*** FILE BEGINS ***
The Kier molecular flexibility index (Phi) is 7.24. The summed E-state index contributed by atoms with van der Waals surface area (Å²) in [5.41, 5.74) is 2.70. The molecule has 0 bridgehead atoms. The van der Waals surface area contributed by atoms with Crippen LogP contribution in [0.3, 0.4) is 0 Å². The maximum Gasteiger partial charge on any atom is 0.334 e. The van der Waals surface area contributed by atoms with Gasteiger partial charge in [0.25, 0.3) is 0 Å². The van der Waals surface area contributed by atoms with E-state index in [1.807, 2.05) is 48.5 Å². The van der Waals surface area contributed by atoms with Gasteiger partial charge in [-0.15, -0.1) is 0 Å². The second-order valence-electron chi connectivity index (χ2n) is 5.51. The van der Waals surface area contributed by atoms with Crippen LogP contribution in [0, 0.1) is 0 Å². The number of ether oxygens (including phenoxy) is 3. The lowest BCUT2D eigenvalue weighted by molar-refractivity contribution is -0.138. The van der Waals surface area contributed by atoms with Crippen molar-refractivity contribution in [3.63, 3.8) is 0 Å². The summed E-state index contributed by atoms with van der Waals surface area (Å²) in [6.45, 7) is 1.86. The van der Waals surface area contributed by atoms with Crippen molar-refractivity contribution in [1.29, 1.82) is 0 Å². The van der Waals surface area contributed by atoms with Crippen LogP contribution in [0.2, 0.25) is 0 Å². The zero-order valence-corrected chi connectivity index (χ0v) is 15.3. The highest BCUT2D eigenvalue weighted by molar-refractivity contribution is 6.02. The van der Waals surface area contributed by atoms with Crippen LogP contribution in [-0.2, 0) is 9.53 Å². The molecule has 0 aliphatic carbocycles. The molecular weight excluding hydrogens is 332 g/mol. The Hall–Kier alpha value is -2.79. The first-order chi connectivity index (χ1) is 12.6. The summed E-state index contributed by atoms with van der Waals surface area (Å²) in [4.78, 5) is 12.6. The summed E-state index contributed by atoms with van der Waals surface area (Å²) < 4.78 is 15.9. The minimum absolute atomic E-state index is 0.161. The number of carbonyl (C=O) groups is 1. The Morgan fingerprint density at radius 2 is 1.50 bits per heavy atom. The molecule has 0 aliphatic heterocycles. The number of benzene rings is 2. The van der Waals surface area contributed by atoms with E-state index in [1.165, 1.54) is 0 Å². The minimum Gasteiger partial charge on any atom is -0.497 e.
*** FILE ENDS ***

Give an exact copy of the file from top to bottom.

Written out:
The Kier molecular flexibility index (Phi) is 7.24. The summed E-state index contributed by atoms with van der Waals surface area (Å²) in [5.41, 5.74) is 2.70. The molecule has 0 bridgehead atoms. The van der Waals surface area contributed by atoms with Crippen LogP contribution in [0.3, 0.4) is 0 Å². The maximum Gasteiger partial charge on any atom is 0.334 e. The van der Waals surface area contributed by atoms with Gasteiger partial charge in [0.25, 0.3) is 0 Å². The van der Waals surface area contributed by atoms with E-state index in [1.807, 2.05) is 48.5 Å². The van der Waals surface area contributed by atoms with Gasteiger partial charge in [-0.15, -0.1) is 0 Å². The second-order valence-electron chi connectivity index (χ2n) is 5.51. The van der Waals surface area contributed by atoms with Crippen LogP contribution in [0, 0.1) is 0 Å². The number of ether oxygens (including phenoxy) is 3. The lowest BCUT2D eigenvalue weighted by molar-refractivity contribution is -0.138. The van der Waals surface area contributed by atoms with Crippen molar-refractivity contribution in [3.63, 3.8) is 0 Å². The summed E-state index contributed by atoms with van der Waals surface area (Å²) in [6.45, 7) is 1.86. The van der Waals surface area contributed by atoms with Crippen molar-refractivity contribution in [1.29, 1.82) is 0 Å². The van der Waals surface area contributed by atoms with Crippen LogP contribution in [0.2, 0.25) is 0 Å². The zero-order valence-corrected chi connectivity index (χ0v) is 15.3. The highest BCUT2D eigenvalue weighted by molar-refractivity contribution is 6.02. The van der Waals surface area contributed by atoms with Crippen LogP contribution in [-0.2, 0) is 9.53 Å². The molecule has 0 aliphatic carbocycles. The molecular weight excluding hydrogens is 332 g/mol. The Hall–Kier alpha value is -2.79. The first-order chi connectivity index (χ1) is 12.6. The summed E-state index contributed by atoms with van der Waals surface area (Å²) in [4.78, 5) is 12.6. The summed E-state index contributed by atoms with van der Waals surface area (Å²) < 4.78 is 15.9. The minimum absolute atomic E-state index is 0.161. The number of carbonyl (C=O) groups is 1. The Morgan fingerprint density at radius 2 is 1.50 bits per heavy atom. The molecule has 0 aliphatic heterocycles. The number of benzene rings is 2. The van der Waals surface area contributed by atoms with E-state index in [1.165, 1.54) is 0 Å². The minimum Gasteiger partial charge on any atom is -0.497 e.